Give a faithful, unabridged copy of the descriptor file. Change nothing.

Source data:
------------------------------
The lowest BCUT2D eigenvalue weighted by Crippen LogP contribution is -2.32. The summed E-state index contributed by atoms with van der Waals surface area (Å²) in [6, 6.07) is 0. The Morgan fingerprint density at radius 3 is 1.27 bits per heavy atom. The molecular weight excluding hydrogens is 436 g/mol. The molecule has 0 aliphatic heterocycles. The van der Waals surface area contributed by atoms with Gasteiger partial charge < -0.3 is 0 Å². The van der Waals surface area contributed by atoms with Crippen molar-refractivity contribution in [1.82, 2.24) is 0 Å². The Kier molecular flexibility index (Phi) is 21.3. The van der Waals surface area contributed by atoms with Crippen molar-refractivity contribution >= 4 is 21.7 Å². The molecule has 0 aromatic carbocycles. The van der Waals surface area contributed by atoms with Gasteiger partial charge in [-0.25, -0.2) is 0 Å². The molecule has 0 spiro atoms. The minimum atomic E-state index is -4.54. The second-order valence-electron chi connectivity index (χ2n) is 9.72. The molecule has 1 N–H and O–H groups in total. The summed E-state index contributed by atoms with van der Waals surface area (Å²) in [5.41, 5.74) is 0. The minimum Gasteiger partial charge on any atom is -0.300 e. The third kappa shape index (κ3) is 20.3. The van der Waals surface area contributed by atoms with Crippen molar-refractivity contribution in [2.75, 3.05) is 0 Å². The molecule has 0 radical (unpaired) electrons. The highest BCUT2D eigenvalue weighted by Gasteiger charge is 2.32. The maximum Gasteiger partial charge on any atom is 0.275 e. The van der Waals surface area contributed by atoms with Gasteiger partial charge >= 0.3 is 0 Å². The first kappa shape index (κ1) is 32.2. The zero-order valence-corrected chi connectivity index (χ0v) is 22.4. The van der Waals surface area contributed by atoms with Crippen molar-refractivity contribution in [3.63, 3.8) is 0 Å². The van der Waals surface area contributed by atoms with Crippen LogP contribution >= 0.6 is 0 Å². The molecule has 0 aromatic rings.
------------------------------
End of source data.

The lowest BCUT2D eigenvalue weighted by Crippen LogP contribution is -2.32. The summed E-state index contributed by atoms with van der Waals surface area (Å²) in [6, 6.07) is 0. The Morgan fingerprint density at radius 3 is 1.27 bits per heavy atom. The molecular weight excluding hydrogens is 436 g/mol. The molecule has 0 aliphatic heterocycles. The van der Waals surface area contributed by atoms with Gasteiger partial charge < -0.3 is 0 Å². The van der Waals surface area contributed by atoms with Crippen molar-refractivity contribution in [1.82, 2.24) is 0 Å². The Kier molecular flexibility index (Phi) is 21.3. The van der Waals surface area contributed by atoms with Crippen molar-refractivity contribution >= 4 is 21.7 Å². The molecule has 0 aromatic carbocycles. The van der Waals surface area contributed by atoms with Gasteiger partial charge in [-0.25, -0.2) is 0 Å². The molecule has 0 spiro atoms. The minimum atomic E-state index is -4.54. The second-order valence-electron chi connectivity index (χ2n) is 9.72. The molecule has 1 N–H and O–H groups in total. The summed E-state index contributed by atoms with van der Waals surface area (Å²) in [5.41, 5.74) is 0. The minimum Gasteiger partial charge on any atom is -0.300 e. The third kappa shape index (κ3) is 20.3. The van der Waals surface area contributed by atoms with Crippen molar-refractivity contribution in [2.75, 3.05) is 0 Å². The molecule has 0 radical (unpaired) electrons. The highest BCUT2D eigenvalue weighted by Gasteiger charge is 2.32. The maximum Gasteiger partial charge on any atom is 0.275 e. The van der Waals surface area contributed by atoms with Gasteiger partial charge >= 0.3 is 0 Å². The first kappa shape index (κ1) is 32.2. The zero-order valence-corrected chi connectivity index (χ0v) is 22.4. The van der Waals surface area contributed by atoms with Crippen molar-refractivity contribution in [3.63, 3.8) is 0 Å². The van der Waals surface area contributed by atoms with Crippen LogP contribution >= 0.6 is 0 Å². The molecule has 0 aromatic rings.